TIP: That little flavor packet included with instant ramen is loaded with Sodium (like 50% of daily recommended level)? Too much Sodium is bad for you, so better to use your own stock or low sodium stock and maybe just add a bit of the flavor packet. Worst case, use only half the packet and if it tastes too flat, add something to flavor it up without adding much sodium (a dash of low sodium soy sauce or a few drops of Nam Pla (fish sauce).

ROY CHOI’S INSTANT RAMEN WITH CHEESE

There are so many ways you might use shrimp, so here’s one more idea: How about Shrimp Rolls (like a lobster roll)? These shrimp are “lobster-y” so would be perfect in a a shrimp roll. Gently poach them then put some on some lightly toasted buttered Brioche bread or aloha buns, (cut up shrimp, a little mayo, some Old Bay seasoning or dried dill) You can pretend it’s a lobster roll; Well its the next best thing.

Another idea? Vietnamese style rice paper shrimp rolls (search Asian markets for the rice wrappers) https://justasdelish.com/vietnamese-shrimp-rolls-peanut-hoisin-sauce/

Want one more idea? Fried rice with shrimp is fantastic.

Vietnamese Shrimp Rolls with Peanut Hoisin Sauce (Gỏi Cuốn with Nước Lèo)

TJ Soy Ginger Marinated WILD COD FILLETS


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I picked up a package of Trader Joe’s “Wild Soy Ginger Marinated Cod Fillets” in the Frozen section at TJ’s to try. I was quite satisfied, this dish turned out to be really  good. This marinated cod costs about $7/lb. – very much on the lower price end for almost any fish these days, and this is wild caught cod from the Atlantic, so another good find at TJs.

This cod is  tasty, and easy-peasy to make. I followed instructions on the package about defrosting them overnight in the fridge. An overnight thaw in the fridge is always the best method for defrosting as thawing slowly is best to preserve the original quality. So just remember you need to think about this the day/night before if at all possible. If after an overnight thaw, you find its not completely defrosted when you are ready to cook you can put it in the sink in a pot and run a stream of cold water over the unopened package for 5-15 minutes till it feels completely defrosted. I didn’t try the method on the package where they say you can defrost in a bowl of warm water, in fact I would completely say never use warm water, its too fast and damages cell structure. If  you really need to do a “quick defrost” again run a stream of cold water on it till defrosted (again, “emergency only” method). A fish monger told me to do it with cold running water.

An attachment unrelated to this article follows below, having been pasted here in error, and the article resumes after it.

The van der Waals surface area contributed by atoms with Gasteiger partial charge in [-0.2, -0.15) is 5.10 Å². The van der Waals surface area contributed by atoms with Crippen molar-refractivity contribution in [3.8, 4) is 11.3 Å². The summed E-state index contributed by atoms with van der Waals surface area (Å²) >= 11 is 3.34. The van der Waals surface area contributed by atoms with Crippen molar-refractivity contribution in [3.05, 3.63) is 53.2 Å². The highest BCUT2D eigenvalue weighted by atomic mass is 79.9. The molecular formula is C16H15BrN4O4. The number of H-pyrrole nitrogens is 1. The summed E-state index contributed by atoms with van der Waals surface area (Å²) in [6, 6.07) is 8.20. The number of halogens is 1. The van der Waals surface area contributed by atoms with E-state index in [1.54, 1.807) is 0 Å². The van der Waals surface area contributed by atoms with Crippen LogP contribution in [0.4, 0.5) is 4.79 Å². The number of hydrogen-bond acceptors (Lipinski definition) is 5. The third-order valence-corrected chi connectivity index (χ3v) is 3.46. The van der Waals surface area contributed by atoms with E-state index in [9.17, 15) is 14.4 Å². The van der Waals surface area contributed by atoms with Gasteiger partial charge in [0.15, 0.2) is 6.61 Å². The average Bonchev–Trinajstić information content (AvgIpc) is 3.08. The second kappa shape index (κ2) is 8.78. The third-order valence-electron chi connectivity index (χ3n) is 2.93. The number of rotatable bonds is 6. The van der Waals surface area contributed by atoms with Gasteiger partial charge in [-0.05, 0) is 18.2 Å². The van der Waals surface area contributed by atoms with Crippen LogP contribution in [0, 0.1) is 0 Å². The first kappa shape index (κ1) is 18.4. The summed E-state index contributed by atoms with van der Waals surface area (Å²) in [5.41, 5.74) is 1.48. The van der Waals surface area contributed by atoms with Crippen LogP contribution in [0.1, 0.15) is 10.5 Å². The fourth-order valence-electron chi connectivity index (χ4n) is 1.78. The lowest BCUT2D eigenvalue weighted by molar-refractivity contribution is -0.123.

On the package they suggest 3 methods to cook the cod – in a skillet, bake it or microwave it. Me, I decided I would cook the miso cod by broiling the fish and glazing them with the marinade. Broiling is a typical Japanese method of cooking. I took the fillets out of the package with tongs careful to reserve all the marinade for later use. I placed the drained defrosted fillets in a black cast iron pan (my favorite cooking utensil), dotted them with a little butter and put the pan under a very hot (pre-heated) broiler. The fillets were not thick. One was a little bit thicker. So I cooked the fillets for about 3 minutes then took the pan out of the oven so I could pour over that reserved marinade over the fillets. Aha! The reserved marinade will make you a very nice soy miso glaze. So I immediately put the pan back under the broiler to finish for about just another minute or two, keeping a close eye on the fish and the glaze which was all bubbly and browning up. As you can see the glaze browns up beautifully, thickens, to make a nice sauce for the fish, and obviously keeps the fish moist and not dried out. You can even put another little bit of butter in the pan and hit the fish with freshly ground pepper, and a squeeze of fresh lemon. I forgot to mention I threw in some frozen shelled Edame (soy beans) around the fish to cook with it. The edamame were a perfect match with the fish, along with some some rice. There’s a Japanese meal for you.

We really enjoyed this. Sometimes cod fish can be a bit boring but this miso / soy marinade treatment makes this product very good. You can hit it if you like with even more freshly grated ginger (I generally do).

To sum up I found TJ’s Soy Ginger Marinated Wild Cod Fillets to be super convenient, easy to make, and really tasty. I would buy it again, and in fact have a few times since I first tried this. This is becoming a Go-To item for me at TJ now and I usually have a package in our freezer.

RAVE